Lion Rock (Chine) : Violent Interhuman Encounter May Have Occurred 126,000 Years Ago
Evidence Suggests Violent Interhuman Encounter May Have Occurred 126,000 Years Ago
Middle Pleistocene period human cranium shows evidence of having been struck by a blunt instrument, concludes a research study.
Analysis of an archaic human cranium dated to the Middle Pleistocene period and found in China shows evidence that violent human interaction and trauma occurred there about 126,000 years ago.
The cranium, known as the "Maba" cranium, was discovered along with remains of other mammals in 1958 while farmers were removing sediments for fertilizer from a cave at Lion Rock in Guangdong province.
It was analysed by researchers using stereomicroscopy and a high-resolution CT scanner, enabling them to examine the cranium's inner bone structure. This verified that healing had occurred in the ancient wound, confirming that whatever incident had occurred to produce the damage did not lead to immediate death.
Says Prof. Lynne Schepartz from the School of Anatomical Sciences at the University of the Witwatersrand, one of the co-authors of the study report, "This wound is very similar to what is observed today when someone is struck forcibly with a heavy blunt object. As such it joins a small sample of Ice Age humans with probable evidence of humanly induced trauma, and could possibly be the oldest example of interhuman aggression and human induced trauma documented. Its remodelled, healed condition also indicates the survival of a serious brain injury, a circumstance that is increasingly documented for archaic and modern Homo through the Pleistocene."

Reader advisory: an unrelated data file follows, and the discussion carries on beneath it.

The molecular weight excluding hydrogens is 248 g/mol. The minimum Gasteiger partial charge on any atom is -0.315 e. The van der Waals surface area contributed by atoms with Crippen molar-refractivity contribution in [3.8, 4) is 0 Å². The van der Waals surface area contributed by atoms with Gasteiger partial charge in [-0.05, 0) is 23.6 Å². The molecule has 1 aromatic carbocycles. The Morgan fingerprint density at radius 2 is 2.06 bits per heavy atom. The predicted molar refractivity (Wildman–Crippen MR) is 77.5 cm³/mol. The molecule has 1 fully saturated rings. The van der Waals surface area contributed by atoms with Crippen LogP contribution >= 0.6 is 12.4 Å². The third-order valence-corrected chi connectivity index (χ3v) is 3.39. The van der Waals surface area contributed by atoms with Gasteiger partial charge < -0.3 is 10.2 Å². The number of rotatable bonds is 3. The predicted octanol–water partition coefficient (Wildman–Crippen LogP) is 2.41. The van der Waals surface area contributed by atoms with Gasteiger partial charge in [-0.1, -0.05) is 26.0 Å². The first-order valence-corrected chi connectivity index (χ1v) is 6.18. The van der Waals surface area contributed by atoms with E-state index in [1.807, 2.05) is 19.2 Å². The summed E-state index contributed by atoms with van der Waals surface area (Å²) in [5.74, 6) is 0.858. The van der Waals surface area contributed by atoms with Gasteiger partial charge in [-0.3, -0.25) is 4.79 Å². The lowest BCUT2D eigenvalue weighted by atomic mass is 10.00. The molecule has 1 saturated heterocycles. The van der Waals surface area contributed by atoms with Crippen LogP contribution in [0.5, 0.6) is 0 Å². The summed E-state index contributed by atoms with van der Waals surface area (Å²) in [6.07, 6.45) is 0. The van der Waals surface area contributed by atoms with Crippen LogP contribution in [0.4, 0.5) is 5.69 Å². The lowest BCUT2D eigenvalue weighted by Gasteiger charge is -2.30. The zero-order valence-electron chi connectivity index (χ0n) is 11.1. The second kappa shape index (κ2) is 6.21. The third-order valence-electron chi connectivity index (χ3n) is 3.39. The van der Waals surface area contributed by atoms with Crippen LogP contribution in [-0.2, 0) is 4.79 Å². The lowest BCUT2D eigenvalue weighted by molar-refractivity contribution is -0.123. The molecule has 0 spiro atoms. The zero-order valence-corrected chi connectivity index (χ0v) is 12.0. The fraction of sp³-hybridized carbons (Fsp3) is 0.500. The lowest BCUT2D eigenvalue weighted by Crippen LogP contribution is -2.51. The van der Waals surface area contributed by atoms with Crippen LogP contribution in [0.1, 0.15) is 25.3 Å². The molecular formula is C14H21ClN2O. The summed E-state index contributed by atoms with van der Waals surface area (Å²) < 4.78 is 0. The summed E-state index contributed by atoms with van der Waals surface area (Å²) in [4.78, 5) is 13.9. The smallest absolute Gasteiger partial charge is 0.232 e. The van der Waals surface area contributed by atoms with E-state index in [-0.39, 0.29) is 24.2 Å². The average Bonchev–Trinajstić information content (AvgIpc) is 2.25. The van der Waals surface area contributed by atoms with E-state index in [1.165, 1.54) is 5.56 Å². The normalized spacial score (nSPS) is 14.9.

Schepartz indicated that it was not possible from this study to determine with certainty if the wound was the result of interhuman aggression or an accidental incident, although it does shed more light on "the abilities of Pleistocene humans to survive serious injury and post-traumatic disabilities. Maba would have needed social support and help in terms of care and feeding to recover from this wound."
This is the reconstructed Maba 1 cranium (A) Right lateral view (B) anterior view (C) left lateral view (D) posterior view (E) superior view (F) basal view. Credit: University of the Witwatersrand
This is the right superolateral view of the Maba cranium showing the position (A) and detail (B) of the depressed lesion. Credit: University of the Witwatersrand
These are CT reconstructions depicting the lesion on the Maba cranium. Credit: University of the Witwatersrand
The detailed report is published in the November 21, 2011, edition of the Proceedings of the National Academy of Sciences.
Co-authors of the report are Xiu-Jie Wu and Wu Liu of the Institute of Vertebrate Paleontology and Paleoanthropology at the Chinese Academy of Sciences, Beijing, China and Erik Trinkaus from the Department of Anthropology, Washington University, St. Louis.